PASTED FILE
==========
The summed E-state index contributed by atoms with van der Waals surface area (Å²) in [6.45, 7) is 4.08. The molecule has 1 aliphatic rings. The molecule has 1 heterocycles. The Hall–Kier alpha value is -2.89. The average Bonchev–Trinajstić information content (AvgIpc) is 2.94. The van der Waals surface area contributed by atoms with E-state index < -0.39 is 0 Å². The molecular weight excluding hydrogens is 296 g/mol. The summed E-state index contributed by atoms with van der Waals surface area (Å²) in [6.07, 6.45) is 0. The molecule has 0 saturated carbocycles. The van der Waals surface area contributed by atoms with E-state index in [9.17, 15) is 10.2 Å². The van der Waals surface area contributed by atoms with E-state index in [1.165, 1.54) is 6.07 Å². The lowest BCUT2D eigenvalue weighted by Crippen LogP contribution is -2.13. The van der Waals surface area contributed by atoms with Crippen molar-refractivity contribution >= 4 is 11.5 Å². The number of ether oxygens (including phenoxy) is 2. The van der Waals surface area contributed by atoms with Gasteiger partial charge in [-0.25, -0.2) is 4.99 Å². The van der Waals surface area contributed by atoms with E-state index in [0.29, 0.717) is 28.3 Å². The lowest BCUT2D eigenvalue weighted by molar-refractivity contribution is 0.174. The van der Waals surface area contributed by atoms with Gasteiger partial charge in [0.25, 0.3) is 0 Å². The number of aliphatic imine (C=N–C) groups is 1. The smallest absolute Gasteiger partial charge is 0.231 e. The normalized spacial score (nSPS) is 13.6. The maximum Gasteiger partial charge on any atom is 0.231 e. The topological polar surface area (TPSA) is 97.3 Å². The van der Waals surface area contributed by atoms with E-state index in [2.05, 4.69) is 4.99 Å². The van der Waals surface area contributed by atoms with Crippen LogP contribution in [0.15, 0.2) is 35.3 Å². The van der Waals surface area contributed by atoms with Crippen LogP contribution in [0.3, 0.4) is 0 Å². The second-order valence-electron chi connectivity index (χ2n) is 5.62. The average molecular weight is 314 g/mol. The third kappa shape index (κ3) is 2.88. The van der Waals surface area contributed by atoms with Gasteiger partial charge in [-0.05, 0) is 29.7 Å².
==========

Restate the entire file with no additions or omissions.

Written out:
The summed E-state index contributed by atoms with van der Waals surface area (Å²) in [6.45, 7) is 4.08. The molecule has 1 aliphatic rings. The molecule has 1 heterocycles. The Hall–Kier alpha value is -2.89. The average Bonchev–Trinajstić information content (AvgIpc) is 2.94. The van der Waals surface area contributed by atoms with E-state index < -0.39 is 0 Å². The molecular weight excluding hydrogens is 296 g/mol. The summed E-state index contributed by atoms with van der Waals surface area (Å²) in [6.07, 6.45) is 0. The molecule has 0 saturated carbocycles. The van der Waals surface area contributed by atoms with E-state index in [9.17, 15) is 10.2 Å². The van der Waals surface area contributed by atoms with E-state index in [1.165, 1.54) is 6.07 Å². The lowest BCUT2D eigenvalue weighted by Crippen LogP contribution is -2.13. The van der Waals surface area contributed by atoms with Crippen molar-refractivity contribution >= 4 is 11.5 Å². The number of ether oxygens (including phenoxy) is 2. The van der Waals surface area contributed by atoms with Gasteiger partial charge in [-0.25, -0.2) is 4.99 Å². The van der Waals surface area contributed by atoms with E-state index in [0.29, 0.717) is 28.3 Å². The lowest BCUT2D eigenvalue weighted by molar-refractivity contribution is 0.174. The van der Waals surface area contributed by atoms with Gasteiger partial charge in [0.25, 0.3) is 0 Å². The number of aliphatic imine (C=N–C) groups is 1. The smallest absolute Gasteiger partial charge is 0.231 e. The normalized spacial score (nSPS) is 13.6. The maximum Gasteiger partial charge on any atom is 0.231 e. The topological polar surface area (TPSA) is 97.3 Å². The van der Waals surface area contributed by atoms with E-state index in [2.05, 4.69) is 4.99 Å². The van der Waals surface area contributed by atoms with Crippen LogP contribution in [0.15, 0.2) is 35.3 Å². The van der Waals surface area contributed by atoms with Crippen LogP contribution in [0.3, 0.4) is 0 Å². The second-order valence-electron chi connectivity index (χ2n) is 5.62. The average molecular weight is 314 g/mol. The third kappa shape index (κ3) is 2.88. The van der Waals surface area contributed by atoms with Gasteiger partial charge in [-0.05, 0) is 29.7 Å².